This year, Lunar New Year falls mid-February, and time off combined with the highs and lows of Valentine’s Day and the weather. If you feel bad for those without a date on lover’s day, think how bands feel when people don’t show up for their show on time to see them. Sure, people will be punctual for big acts like My Bloody Valentine, which plays on Wednesday, or Stars on Feb. 20, but what about all the bands playing early these days?
When the Deadly Vibes played a gig last month at Roxy Rocker, most fans (including myself) showed up at 9:45pm only to find out they’d missed the show. Owner Ling Wei (凌威) said that while Roxy Rocker supports live music, the pub’s focus is on rock ‘n’ roll. “We set our rule that live bands can’t play later than 10:30pm [because] we don’t want to affect our regular customers,” he said.
Mac Wooley of Kid Millionaire has a different perspective.
“The simple fact is that many, if not all music venues in the city have noise issues and must start earlier,” Wooley said. “We can all pretend we are surprised: ‘Aw man, you guys are done already? I totally didn’t know!’ and miss the shows, or we can grow up and get out of the house before 11pm.”
Jimi Moe, part owner of The Wall (這牆), agrees. “I recall having pre-parties before we went out to watch live music. But now I think the live music is the music lovers’ pre-party for people who want to go out later.”
Moe cited various groups that prefer early shows, including those who take the MRT, “music-loving students who need to get home to study,” and people that want to go out dancing later.
It’s a common refrain I’ve heard from live music fans and musicians, including Ariel Zheng (鄭思齊) of Go Chic and Jon Hom (譚家輝) of The Looking Glass.
“Watching live music in Taiwan is watching living art appreciated by music connoisseurs who may have other daytime responsibilities,” Moe said.
The doors at NTU Sports Center will open at 7pm on Wednesday for My Bloody Valentine. The group may be one of the original shoe-gaze bands, back before the term was invented. In the late 80s and early 90s they appealed to the alternative rock and Goth scenes, with a distorted, reverb-heavy sound that defined their second and last LP, Loveless (1991).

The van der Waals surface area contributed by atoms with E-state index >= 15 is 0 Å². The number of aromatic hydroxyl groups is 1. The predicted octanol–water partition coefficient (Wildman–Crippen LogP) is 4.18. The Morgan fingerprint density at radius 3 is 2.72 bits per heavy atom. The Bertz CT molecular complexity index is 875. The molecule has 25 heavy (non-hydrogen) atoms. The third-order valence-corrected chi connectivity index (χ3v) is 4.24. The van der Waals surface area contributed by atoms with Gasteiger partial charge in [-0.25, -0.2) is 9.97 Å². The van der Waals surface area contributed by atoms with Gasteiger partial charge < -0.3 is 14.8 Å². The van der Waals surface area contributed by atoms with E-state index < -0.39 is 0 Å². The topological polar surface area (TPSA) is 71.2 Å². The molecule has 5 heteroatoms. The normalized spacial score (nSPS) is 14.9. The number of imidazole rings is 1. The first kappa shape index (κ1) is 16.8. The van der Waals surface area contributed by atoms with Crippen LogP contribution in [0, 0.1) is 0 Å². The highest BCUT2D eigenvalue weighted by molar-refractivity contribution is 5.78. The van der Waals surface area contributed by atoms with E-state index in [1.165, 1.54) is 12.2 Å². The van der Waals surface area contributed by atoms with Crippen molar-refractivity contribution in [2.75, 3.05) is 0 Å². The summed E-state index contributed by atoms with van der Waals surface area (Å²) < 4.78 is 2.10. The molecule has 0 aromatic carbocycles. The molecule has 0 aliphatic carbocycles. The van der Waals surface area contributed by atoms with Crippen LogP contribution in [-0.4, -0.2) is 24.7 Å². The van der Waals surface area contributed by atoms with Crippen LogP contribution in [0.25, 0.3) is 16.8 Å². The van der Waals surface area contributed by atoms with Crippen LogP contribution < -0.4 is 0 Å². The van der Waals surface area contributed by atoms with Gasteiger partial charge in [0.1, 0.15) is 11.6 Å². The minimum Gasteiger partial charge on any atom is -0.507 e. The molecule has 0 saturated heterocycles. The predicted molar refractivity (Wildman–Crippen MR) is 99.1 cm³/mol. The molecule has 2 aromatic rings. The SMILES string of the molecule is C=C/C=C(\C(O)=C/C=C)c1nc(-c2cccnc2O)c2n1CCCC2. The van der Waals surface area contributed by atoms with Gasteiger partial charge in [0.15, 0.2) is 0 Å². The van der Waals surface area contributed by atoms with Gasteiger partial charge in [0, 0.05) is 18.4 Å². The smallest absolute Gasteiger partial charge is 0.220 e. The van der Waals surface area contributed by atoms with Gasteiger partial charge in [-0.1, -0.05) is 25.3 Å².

Singer-guitarist Bilinda Butcher’s crooning on the song Only Shallow still brings back memories of that era. Well, it’s 22 years later and though the band has been saying for months a new album is about to be released any day, as of now it’s still not out.
Vocalist and guitarist Kevin Shields became a bit of a hermit and went into what many perceived to be a downward spiral after Loveless, though he later collaborated with Primal Scream and Dinosaur Jr, while other band members have worked on various projects. The band reunited in 2008 and began playing festivals, and talking about the new album in the works that has yet to materialize. That said, they are a seminal band with a beautiful sound and it’s good to see they are still making music.
■ My Bloody Valentine and Skip Skip Ben Ben play on Wednesday at 7pm at NTU Sports Center 1F (台大綜合體育館1樓) at the intersection of Xinhai and Xinsheng South roads (台北市辛亥路與新生南路交叉口). Admission is NT$2,800. Tickets are available at 7-11 iBon machines or on the iTicket website at www.g-music.iticket.com.tw
Skip Skip Ben Ben will also play a gig at the Wall with Until Seeing Whales Eyes and Heartones on Feb. 20.
Ben Ben (斑斑), aka Lin I-le (林以樂), was formerly the drummer for Beijing’s Carsick Cars and the girl in Boyz & Girl. (The boys — guitarist Jon Du (杜澤威), drummer Lo Zun-long (羅尊龍), and bassist Tseng Kuo-hung (曾國宏) — have gone on to form Forests.)
Skip Skip Ben Ben has an artful addiction to reverb, with the lyrics blending into the overall sound. The music ranges from lo-fi shoe-gaze to garage to noise rock and with an original experimental folk style that crosses the line into the psychedelic.
■ Skip Skip Ben Ben with Until Seeing Whales Eyes and Heartones play from 8pm Wednesday Feb. 20 at The Wall (這牆), B1, 200, Roosevelt Rd Sec 4, Taipei City (台北市羅斯福路四段200號B1). Admission is NT$200 at the door.
Stars, one of Canada’s finest song-crafting bands, play with Japan’s Shugo Tokumaru at Legacy on Feb. 20. The band’s fifth album, The Five Ghosts, continues with themes of romance, love and death that the group is renowned for. With nuanced, beautiful instrumentation, soulfully narrative lyrics, and caressing vocals, the show should be a great way to slither into the upcoming Year of the Snake.
■ Stars and Shugo Tokumaru play from 8pm to 11pm at Legacy Taipei, Huashan 1914 Creative Park (華山1914), Center Five Hall (中五館), 1, Bade Rd, Sec 1, Taipei City (台北市八德路一段1號). Admission is NT$1,500 in advance and NT$1,800 at the door. Tickets are available at the door or at tickets.books.com.tw